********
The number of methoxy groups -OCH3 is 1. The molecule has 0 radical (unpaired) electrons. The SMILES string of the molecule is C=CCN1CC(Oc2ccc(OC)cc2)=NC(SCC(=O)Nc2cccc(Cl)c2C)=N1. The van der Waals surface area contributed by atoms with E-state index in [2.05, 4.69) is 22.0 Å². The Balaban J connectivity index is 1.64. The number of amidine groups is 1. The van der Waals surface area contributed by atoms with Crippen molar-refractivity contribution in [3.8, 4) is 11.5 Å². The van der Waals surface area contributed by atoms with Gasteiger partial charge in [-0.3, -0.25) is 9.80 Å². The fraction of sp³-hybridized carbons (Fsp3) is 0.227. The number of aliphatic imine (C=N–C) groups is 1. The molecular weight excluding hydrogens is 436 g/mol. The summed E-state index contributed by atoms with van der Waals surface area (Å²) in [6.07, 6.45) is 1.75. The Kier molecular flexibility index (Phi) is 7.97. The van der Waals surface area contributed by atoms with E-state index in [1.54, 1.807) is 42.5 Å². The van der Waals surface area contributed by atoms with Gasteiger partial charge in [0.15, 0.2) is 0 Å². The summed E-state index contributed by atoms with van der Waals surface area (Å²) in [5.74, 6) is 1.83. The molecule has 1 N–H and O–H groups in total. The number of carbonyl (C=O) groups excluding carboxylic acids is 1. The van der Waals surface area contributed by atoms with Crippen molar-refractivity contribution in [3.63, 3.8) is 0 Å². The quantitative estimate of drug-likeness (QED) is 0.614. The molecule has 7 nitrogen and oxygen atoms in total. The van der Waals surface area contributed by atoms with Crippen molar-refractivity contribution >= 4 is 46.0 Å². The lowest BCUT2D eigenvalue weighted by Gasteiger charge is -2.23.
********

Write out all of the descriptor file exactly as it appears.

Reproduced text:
The number of methoxy groups -OCH3 is 1. The molecule has 0 radical (unpaired) electrons. The SMILES string of the molecule is C=CCN1CC(Oc2ccc(OC)cc2)=NC(SCC(=O)Nc2cccc(Cl)c2C)=N1. The van der Waals surface area contributed by atoms with E-state index in [2.05, 4.69) is 22.0 Å². The Balaban J connectivity index is 1.64. The number of amidine groups is 1. The van der Waals surface area contributed by atoms with Crippen molar-refractivity contribution in [3.8, 4) is 11.5 Å². The van der Waals surface area contributed by atoms with Gasteiger partial charge in [-0.3, -0.25) is 9.80 Å². The fraction of sp³-hybridized carbons (Fsp3) is 0.227. The number of aliphatic imine (C=N–C) groups is 1. The molecular weight excluding hydrogens is 436 g/mol. The summed E-state index contributed by atoms with van der Waals surface area (Å²) in [6.07, 6.45) is 1.75. The Kier molecular flexibility index (Phi) is 7.97. The van der Waals surface area contributed by atoms with E-state index in [1.54, 1.807) is 42.5 Å². The van der Waals surface area contributed by atoms with Gasteiger partial charge in [0.15, 0.2) is 0 Å². The summed E-state index contributed by atoms with van der Waals surface area (Å²) in [5.74, 6) is 1.83. The molecule has 1 N–H and O–H groups in total. The number of carbonyl (C=O) groups excluding carboxylic acids is 1. The van der Waals surface area contributed by atoms with Crippen molar-refractivity contribution in [3.63, 3.8) is 0 Å². The quantitative estimate of drug-likeness (QED) is 0.614. The molecule has 7 nitrogen and oxygen atoms in total. The van der Waals surface area contributed by atoms with Crippen molar-refractivity contribution >= 4 is 46.0 Å². The lowest BCUT2D eigenvalue weighted by Gasteiger charge is -2.23.